A History of Foundlings and Abandoned Children

abandoned children

Adopted children often suffer from a combination of physical and emotional symptoms. They may have trouble sleeping, develop feelings of deep anger and resentment, and suffer from chronic fatigue. If the child has one parent, it is important to be aware of the child’s symptoms and assure him or her that the other parent will not abandon him or her. The child may seek medical attention for self-injury, or seek psychological counseling for coping with abandonment. In addition, he or she may discuss suicide with the remaining parent.

Economic difficulties can break up a family. In Paris, for example, 20% of live births were abandoned by parents. In Naples in the 1950s, Morris West described ragamuffins. Today, the United Nations estimates there are 60 million abandoned children in the world. In the United States alone, 7,000 children are abandoned each year. But this is not a universal problem. Across the globe, economic challenges, and divorce have caused families to disintegrate.

In the early modern period, the history of foundlings and abandoned children has varied radically. In Europe, for example, abandoned children were commonly found in institutions. However, as public welfare for mothers and child adoption became commonplace, the number of such institutions declined. In contrast, scholarly studies of foundlings and abandoned children have focused on their experiences outside of institutions. In contrast, the authors of this volume give an introductory essay that examines the concept of child abandonment and how it relates to the study of public welfare. Throughout the course of the book, they discuss the various contexts and problems associated with abandoned children.

In La Paz, Bolivia, researchers studied 124 street children who had been abandoned. The study included children aged three to eighteen, with 39 (31%) being female. The average age of these street children was 4.1 years, and their origins were mostly in homes of abject poverty and lower socioeconomic status. The reasons these children became street kids were physical and mental abuse, neglect, and abandonment. But the study also highlighted the importance of street youth advocacy for the recovery of street children.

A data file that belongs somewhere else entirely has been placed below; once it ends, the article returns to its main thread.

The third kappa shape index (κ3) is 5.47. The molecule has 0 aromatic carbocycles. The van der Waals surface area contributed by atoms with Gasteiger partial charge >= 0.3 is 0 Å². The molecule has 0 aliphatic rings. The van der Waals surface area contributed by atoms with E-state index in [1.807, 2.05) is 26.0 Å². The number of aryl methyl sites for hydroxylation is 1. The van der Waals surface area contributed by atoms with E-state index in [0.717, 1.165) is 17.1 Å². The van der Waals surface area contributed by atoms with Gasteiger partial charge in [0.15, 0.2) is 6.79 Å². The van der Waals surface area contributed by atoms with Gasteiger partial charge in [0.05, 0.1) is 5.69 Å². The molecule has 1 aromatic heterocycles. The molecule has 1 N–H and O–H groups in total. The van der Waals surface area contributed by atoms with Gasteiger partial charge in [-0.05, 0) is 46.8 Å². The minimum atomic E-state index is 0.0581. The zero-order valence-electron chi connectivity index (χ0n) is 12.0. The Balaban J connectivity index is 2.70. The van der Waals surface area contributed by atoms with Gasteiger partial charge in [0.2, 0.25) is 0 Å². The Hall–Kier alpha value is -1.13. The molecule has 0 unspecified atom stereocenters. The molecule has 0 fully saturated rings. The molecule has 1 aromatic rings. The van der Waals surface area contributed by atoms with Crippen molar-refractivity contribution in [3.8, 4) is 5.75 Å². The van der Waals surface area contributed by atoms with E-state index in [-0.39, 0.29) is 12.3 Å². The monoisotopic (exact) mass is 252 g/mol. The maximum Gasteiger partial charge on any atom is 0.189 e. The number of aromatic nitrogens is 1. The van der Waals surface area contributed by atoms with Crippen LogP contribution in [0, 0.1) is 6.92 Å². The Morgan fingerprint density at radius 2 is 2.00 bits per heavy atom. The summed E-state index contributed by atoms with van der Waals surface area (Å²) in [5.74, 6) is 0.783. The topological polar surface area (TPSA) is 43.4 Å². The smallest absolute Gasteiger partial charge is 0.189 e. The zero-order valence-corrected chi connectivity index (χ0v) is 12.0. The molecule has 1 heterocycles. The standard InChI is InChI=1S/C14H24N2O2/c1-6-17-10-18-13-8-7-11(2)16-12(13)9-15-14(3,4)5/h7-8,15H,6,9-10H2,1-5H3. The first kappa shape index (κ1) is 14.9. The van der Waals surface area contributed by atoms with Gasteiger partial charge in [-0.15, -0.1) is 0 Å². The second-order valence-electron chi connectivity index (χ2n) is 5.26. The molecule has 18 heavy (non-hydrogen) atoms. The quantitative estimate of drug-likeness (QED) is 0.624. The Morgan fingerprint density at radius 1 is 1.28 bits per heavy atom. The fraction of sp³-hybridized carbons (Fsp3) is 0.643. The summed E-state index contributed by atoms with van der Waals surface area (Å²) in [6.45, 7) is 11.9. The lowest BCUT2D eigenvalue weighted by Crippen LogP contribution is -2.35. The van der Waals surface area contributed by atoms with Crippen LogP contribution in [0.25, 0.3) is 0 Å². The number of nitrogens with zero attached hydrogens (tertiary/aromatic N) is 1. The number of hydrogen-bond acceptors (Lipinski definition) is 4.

Studies of abandoned children in literature have revealed that the number of abandoned children has decreased to as low as 13%-3% over the last few years. Yet, the number of children who are abandoned by their adoptive parents has increased over the past decade. For example, in the Mahabharata, Karna’s mother is never reconciled with him and dies in a battle with his legitimate son. In Hansel and Gretel, the children of the Queen Brunette and Princess Blondine were picked up by a Corsair after seven days at sea. In addition to their fateful journey, the children of these two princesses refuse to leave their adopted parents.

The United States is not as prone to neglect as the poorer countries of the world. Nevertheless, it remains a significant issue nationwide. According to Spratt, “neglect is the most common type of maltreatment a child can suffer. Neglect has both psychological and social consequences.” According to a recent report by Human Rights Watch, neglect accounted for 78% of all cases of child maltreatment in the U.S. in 2010, outnumbering physical abuse, sexual abuse, and psychological abuse combined.